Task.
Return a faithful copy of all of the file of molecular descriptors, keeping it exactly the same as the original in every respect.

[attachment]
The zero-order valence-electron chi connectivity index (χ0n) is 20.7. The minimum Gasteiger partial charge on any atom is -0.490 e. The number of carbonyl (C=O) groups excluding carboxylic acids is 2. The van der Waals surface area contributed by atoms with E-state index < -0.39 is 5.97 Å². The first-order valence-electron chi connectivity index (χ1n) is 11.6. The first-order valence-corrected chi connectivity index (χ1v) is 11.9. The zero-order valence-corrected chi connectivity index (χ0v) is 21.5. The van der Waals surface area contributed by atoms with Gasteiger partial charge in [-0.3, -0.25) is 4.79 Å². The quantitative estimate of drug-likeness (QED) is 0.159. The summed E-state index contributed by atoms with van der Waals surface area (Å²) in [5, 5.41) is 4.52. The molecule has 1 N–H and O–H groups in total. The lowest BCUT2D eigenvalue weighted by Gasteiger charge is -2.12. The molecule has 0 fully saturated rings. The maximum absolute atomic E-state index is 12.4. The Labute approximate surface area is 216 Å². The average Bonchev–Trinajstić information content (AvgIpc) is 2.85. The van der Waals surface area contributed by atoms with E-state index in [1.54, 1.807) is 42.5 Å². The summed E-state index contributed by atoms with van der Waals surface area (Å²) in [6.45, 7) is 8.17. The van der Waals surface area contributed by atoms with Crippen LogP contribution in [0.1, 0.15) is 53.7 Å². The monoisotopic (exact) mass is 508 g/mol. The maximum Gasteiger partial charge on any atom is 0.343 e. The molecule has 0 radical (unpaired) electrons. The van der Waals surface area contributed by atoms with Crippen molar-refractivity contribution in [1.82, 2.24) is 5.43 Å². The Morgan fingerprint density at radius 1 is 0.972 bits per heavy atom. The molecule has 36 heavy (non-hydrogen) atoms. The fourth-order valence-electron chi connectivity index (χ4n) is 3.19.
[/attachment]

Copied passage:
The zero-order valence-electron chi connectivity index (χ0n) is 20.7. The minimum Gasteiger partial charge on any atom is -0.490 e. The number of carbonyl (C=O) groups excluding carboxylic acids is 2. The van der Waals surface area contributed by atoms with E-state index < -0.39 is 5.97 Å². The first-order valence-electron chi connectivity index (χ1n) is 11.6. The first-order valence-corrected chi connectivity index (χ1v) is 11.9. The zero-order valence-corrected chi connectivity index (χ0v) is 21.5. The van der Waals surface area contributed by atoms with Gasteiger partial charge in [-0.3, -0.25) is 4.79 Å². The quantitative estimate of drug-likeness (QED) is 0.159. The summed E-state index contributed by atoms with van der Waals surface area (Å²) in [5, 5.41) is 4.52. The molecule has 1 N–H and O–H groups in total. The lowest BCUT2D eigenvalue weighted by Gasteiger charge is -2.12. The molecule has 0 fully saturated rings. The maximum absolute atomic E-state index is 12.4. The Labute approximate surface area is 216 Å². The average Bonchev–Trinajstić information content (AvgIpc) is 2.85. The van der Waals surface area contributed by atoms with E-state index in [1.54, 1.807) is 42.5 Å². The summed E-state index contributed by atoms with van der Waals surface area (Å²) in [6.45, 7) is 8.17. The van der Waals surface area contributed by atoms with Crippen LogP contribution in [0.1, 0.15) is 53.7 Å². The monoisotopic (exact) mass is 508 g/mol. The maximum Gasteiger partial charge on any atom is 0.343 e. The molecule has 0 radical (unpaired) electrons. The van der Waals surface area contributed by atoms with Crippen molar-refractivity contribution in [1.82, 2.24) is 5.43 Å². The Morgan fingerprint density at radius 1 is 0.972 bits per heavy atom. The molecule has 36 heavy (non-hydrogen) atoms. The fourth-order valence-electron chi connectivity index (χ4n) is 3.19.